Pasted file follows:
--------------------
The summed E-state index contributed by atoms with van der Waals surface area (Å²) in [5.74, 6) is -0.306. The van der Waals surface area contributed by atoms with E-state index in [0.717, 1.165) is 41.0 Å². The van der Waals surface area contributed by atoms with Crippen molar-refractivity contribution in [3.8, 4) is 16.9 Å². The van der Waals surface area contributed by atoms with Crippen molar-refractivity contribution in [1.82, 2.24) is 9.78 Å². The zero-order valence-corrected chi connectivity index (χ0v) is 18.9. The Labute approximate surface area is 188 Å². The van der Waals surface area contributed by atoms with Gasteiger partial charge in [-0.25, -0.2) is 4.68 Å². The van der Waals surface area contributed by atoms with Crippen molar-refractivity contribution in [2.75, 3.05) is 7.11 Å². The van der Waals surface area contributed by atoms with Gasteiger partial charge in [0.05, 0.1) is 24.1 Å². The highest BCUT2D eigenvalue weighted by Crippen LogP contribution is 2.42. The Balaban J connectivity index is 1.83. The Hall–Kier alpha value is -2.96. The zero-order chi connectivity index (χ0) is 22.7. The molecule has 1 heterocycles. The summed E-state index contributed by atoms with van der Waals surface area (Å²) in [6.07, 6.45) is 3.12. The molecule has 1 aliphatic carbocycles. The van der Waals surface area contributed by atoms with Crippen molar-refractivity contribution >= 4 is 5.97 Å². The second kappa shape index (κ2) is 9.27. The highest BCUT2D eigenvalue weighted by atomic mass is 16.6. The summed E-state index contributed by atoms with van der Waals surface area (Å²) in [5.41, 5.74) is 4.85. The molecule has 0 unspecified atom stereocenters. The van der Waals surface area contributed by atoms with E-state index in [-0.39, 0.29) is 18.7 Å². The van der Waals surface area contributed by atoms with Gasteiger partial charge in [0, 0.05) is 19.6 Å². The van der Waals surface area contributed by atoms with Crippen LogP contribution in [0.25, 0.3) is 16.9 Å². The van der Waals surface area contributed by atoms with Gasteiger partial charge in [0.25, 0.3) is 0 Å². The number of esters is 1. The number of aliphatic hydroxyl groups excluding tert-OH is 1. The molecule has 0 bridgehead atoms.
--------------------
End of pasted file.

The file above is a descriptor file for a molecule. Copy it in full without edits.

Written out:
The summed E-state index contributed by atoms with van der Waals surface area (Å²) in [5.74, 6) is -0.306. The van der Waals surface area contributed by atoms with E-state index in [0.717, 1.165) is 41.0 Å². The van der Waals surface area contributed by atoms with Crippen molar-refractivity contribution in [3.8, 4) is 16.9 Å². The van der Waals surface area contributed by atoms with Crippen molar-refractivity contribution in [1.82, 2.24) is 9.78 Å². The zero-order valence-corrected chi connectivity index (χ0v) is 18.9. The Labute approximate surface area is 188 Å². The van der Waals surface area contributed by atoms with Gasteiger partial charge in [-0.25, -0.2) is 4.68 Å². The van der Waals surface area contributed by atoms with Crippen molar-refractivity contribution in [2.75, 3.05) is 7.11 Å². The van der Waals surface area contributed by atoms with Gasteiger partial charge in [0.05, 0.1) is 24.1 Å². The highest BCUT2D eigenvalue weighted by Crippen LogP contribution is 2.42. The Balaban J connectivity index is 1.83. The Hall–Kier alpha value is -2.96. The zero-order chi connectivity index (χ0) is 22.7. The molecule has 1 heterocycles. The summed E-state index contributed by atoms with van der Waals surface area (Å²) in [6.07, 6.45) is 3.12. The molecule has 1 aliphatic carbocycles. The van der Waals surface area contributed by atoms with Crippen molar-refractivity contribution >= 4 is 5.97 Å². The second kappa shape index (κ2) is 9.27. The highest BCUT2D eigenvalue weighted by atomic mass is 16.6. The summed E-state index contributed by atoms with van der Waals surface area (Å²) in [5.41, 5.74) is 4.85. The molecule has 0 unspecified atom stereocenters. The van der Waals surface area contributed by atoms with E-state index in [-0.39, 0.29) is 18.7 Å². The van der Waals surface area contributed by atoms with Gasteiger partial charge in [0, 0.05) is 19.6 Å². The van der Waals surface area contributed by atoms with Crippen LogP contribution in [0.25, 0.3) is 16.9 Å². The van der Waals surface area contributed by atoms with Gasteiger partial charge in [0.25, 0.3) is 0 Å². The number of esters is 1. The number of aliphatic hydroxyl groups excluding tert-OH is 1. The molecule has 0 bridgehead atoms.